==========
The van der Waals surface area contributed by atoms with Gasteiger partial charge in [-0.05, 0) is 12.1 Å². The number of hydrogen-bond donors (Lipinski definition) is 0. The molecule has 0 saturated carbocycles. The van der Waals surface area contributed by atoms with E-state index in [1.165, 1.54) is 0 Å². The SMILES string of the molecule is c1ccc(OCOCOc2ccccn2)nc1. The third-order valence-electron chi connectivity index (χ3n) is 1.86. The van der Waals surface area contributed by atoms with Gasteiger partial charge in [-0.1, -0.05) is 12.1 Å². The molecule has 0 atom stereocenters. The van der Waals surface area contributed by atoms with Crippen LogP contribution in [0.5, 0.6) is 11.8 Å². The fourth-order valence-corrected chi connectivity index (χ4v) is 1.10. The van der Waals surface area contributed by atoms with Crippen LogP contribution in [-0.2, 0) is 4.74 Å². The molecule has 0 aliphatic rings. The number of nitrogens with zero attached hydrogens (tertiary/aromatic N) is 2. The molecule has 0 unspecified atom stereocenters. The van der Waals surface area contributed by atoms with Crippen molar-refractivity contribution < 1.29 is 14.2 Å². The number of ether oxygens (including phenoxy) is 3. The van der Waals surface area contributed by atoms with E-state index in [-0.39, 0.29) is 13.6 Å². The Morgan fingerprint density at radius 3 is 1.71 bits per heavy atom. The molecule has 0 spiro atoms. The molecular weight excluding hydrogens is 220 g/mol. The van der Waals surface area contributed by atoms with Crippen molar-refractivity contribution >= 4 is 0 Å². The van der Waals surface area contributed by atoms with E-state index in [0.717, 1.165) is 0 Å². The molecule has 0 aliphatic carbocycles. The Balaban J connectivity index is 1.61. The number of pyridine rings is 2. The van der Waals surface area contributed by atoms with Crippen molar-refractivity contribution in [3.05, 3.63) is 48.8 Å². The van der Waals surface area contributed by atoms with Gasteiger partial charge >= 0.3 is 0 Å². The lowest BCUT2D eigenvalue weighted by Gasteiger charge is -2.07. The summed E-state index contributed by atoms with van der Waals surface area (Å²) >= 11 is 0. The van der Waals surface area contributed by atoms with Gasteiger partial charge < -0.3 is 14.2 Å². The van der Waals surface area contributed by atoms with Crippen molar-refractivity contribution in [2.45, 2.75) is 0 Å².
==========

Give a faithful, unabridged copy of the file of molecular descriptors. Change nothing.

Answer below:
The van der Waals surface area contributed by atoms with Gasteiger partial charge in [-0.05, 0) is 12.1 Å². The number of hydrogen-bond donors (Lipinski definition) is 0. The molecule has 0 saturated carbocycles. The van der Waals surface area contributed by atoms with E-state index in [1.165, 1.54) is 0 Å². The SMILES string of the molecule is c1ccc(OCOCOc2ccccn2)nc1. The third-order valence-electron chi connectivity index (χ3n) is 1.86. The van der Waals surface area contributed by atoms with Gasteiger partial charge in [-0.1, -0.05) is 12.1 Å². The molecule has 0 atom stereocenters. The van der Waals surface area contributed by atoms with Crippen LogP contribution in [0.5, 0.6) is 11.8 Å². The fourth-order valence-corrected chi connectivity index (χ4v) is 1.10. The van der Waals surface area contributed by atoms with Crippen LogP contribution in [-0.2, 0) is 4.74 Å². The molecule has 0 aliphatic rings. The number of nitrogens with zero attached hydrogens (tertiary/aromatic N) is 2. The molecule has 0 unspecified atom stereocenters. The van der Waals surface area contributed by atoms with Crippen molar-refractivity contribution < 1.29 is 14.2 Å². The number of ether oxygens (including phenoxy) is 3. The van der Waals surface area contributed by atoms with E-state index in [-0.39, 0.29) is 13.6 Å². The Morgan fingerprint density at radius 3 is 1.71 bits per heavy atom. The molecule has 0 spiro atoms. The molecular weight excluding hydrogens is 220 g/mol. The van der Waals surface area contributed by atoms with Crippen molar-refractivity contribution >= 4 is 0 Å². The van der Waals surface area contributed by atoms with E-state index in [0.717, 1.165) is 0 Å². The molecule has 0 aliphatic carbocycles. The Balaban J connectivity index is 1.61. The number of pyridine rings is 2. The van der Waals surface area contributed by atoms with Crippen molar-refractivity contribution in [3.05, 3.63) is 48.8 Å². The van der Waals surface area contributed by atoms with Gasteiger partial charge >= 0.3 is 0 Å². The lowest BCUT2D eigenvalue weighted by Gasteiger charge is -2.07. The summed E-state index contributed by atoms with van der Waals surface area (Å²) >= 11 is 0. The van der Waals surface area contributed by atoms with Gasteiger partial charge < -0.3 is 14.2 Å². The van der Waals surface area contributed by atoms with Crippen molar-refractivity contribution in [2.45, 2.75) is 0 Å².